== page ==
Purified Eating

An Indian guest at our Hare Krishna center in Boise once told us, “My father was very strict in his daily habits and spiritual practices. He would eat only food cooked by his own hands.” My father, Anantarupa Dasa, has similar remembrances of his grandmother. She would eat only food prepared at home. Many Indians can relate similar experiences with parents, grandparents, or friends.

What is the rationale behind a practice so difficult to maintain? Why were members of previous generations so strict in what they ate?

The Bhagavad-gita (3.13) gives us a hint: “The devotees of the Lord are released from all kinds of sins because they eat food which is offered first for sacrifice. Others, who prepare food for personal sense enjoyment, verily eat only sin.” At home, “offering food for sacrifice” usually means offering food to whatever deities one worships on one’s home altar. But “offering food for sacrifice” especially means offering food to Lord Krishna, since He is called Yajna (“sacrifice”). And Lord Krishna tells us when He will accept our offering: “If one offers Me with love and devotion a leaf, a flower, fruit, or water, I will accept it.” (Bg. 9.26).

So what guarantee is there that the food one eats at the house of an acquaintance or in a restaurant was cooked with love and devotion for Sri Krishna? In fact, in many cases we cannot know, and so we often “eat only sin.”

The food we eat is important in determining who we are; it influences our consciousness. For example, if we eat bread cooked at a restaurant or factory, the consciousness of those who cooked the bread enters into it and affects us. Slowly, by repeatedly eating the bread, our mentality and desires will become like those of the people who prepared the grains.

This principle is not as esoteric as it may seem. When an artist creates a painting, he expresses his thoughts, desires, and emotions through the medium of the art, and the viewer of the painting takes in the artist’s mental state. Similarly, when a computer receives information from outside sources, it may also receive a virus, which—unseen and unheard—slowly destroys the computer’s software.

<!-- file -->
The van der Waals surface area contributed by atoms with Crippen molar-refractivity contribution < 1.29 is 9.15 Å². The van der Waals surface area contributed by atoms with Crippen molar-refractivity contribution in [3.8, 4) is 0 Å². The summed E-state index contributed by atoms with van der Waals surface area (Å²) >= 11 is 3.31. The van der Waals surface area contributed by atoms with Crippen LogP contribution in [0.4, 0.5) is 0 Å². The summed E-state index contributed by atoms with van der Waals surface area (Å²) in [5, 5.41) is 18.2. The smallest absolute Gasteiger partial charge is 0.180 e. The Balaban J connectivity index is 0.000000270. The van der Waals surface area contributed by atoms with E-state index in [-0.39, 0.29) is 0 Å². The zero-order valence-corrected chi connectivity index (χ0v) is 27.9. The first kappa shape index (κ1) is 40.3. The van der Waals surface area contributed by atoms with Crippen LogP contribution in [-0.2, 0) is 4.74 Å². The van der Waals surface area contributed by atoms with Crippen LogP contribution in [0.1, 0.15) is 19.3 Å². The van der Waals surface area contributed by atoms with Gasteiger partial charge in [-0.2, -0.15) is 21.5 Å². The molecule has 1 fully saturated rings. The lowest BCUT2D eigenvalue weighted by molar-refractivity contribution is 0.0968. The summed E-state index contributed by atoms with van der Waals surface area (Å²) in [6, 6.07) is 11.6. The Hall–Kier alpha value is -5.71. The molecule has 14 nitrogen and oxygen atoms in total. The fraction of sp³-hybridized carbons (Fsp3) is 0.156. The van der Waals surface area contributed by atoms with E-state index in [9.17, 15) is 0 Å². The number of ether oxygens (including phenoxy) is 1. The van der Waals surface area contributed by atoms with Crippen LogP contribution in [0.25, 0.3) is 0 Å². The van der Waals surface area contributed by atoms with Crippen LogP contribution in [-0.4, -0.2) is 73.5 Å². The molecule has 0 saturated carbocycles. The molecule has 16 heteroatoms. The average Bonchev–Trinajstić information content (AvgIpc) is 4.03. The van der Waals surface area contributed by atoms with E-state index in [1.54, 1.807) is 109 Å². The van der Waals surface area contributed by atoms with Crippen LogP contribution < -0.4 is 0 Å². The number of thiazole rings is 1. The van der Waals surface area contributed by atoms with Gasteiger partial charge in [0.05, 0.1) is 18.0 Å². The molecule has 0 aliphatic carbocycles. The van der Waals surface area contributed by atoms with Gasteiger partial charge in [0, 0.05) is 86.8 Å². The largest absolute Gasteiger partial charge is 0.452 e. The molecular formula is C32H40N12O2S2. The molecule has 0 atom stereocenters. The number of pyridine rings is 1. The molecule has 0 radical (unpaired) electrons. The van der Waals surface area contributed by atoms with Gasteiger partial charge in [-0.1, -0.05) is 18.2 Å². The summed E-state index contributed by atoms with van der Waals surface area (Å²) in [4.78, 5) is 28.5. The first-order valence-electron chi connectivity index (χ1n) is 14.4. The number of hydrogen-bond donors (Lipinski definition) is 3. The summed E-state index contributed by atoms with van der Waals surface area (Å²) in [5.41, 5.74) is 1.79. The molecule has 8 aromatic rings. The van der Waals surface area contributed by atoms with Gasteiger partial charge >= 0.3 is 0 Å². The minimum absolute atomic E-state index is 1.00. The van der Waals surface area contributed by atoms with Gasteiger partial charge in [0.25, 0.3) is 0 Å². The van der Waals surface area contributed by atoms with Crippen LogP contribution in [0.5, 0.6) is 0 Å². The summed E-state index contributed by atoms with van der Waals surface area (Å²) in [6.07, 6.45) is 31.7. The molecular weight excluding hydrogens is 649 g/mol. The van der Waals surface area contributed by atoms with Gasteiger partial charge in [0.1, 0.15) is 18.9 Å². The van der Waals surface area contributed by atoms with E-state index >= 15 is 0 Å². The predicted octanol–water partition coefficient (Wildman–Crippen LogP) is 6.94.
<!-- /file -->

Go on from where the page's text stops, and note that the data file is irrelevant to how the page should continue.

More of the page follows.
Srila Prabhupada instructed his disciples to follow the Vedic tradition of not eating food cooked outside the home or temple. He writes, “Indeed, a devotee should be very strict in not accepting food from a nondevotee, especially food prepared in restaurants or hotels or on airplanes. An avaishnava [nondevotee] may be a vegetarian and a very clean cook, but because he cannot offer the food he cooks to Vishnu, it cannot be accepted as maha-prasada. It is better that a Vaishnava abandon such food as untouchable.”

But how can we maintain this ancient Vedic principle today? The modern world is one of global travel, a hectic pace of life, and large networks of friends and acquaintances. Eating outside—in restaurants, hotels, and airplanes—is a widespread social phenomenon, if not an obligation and necessity. How can we maintain our Krishna conscious principles in the face of this?

Indeed, it would have been very difficult in ordinary circumstances. But by Srila Prabhupada’s mercy, it’s not impossible. Let me give you an example.

My father travels frequently on business trips around the world. His company provides him with airfare, hotel rooms, and money for food. But while his colleagues may go to the nearest restaurant to have lunch, my father has to make his own arrangements. Sometimes finding a good meal is difficult, especially when prasadam from home runs out, so he eats only raw foods—fruits, salad, nuts. But when the need is greatest, Krishna always helps, and somehow or other he will find the local ISKCON temple, a Govinda’s Restaurant, or the home of a devotee. So he can eat prasadam almost anywhere he goes, and he can rest assured the food was cooked with devotion and offered to Lord Krishna.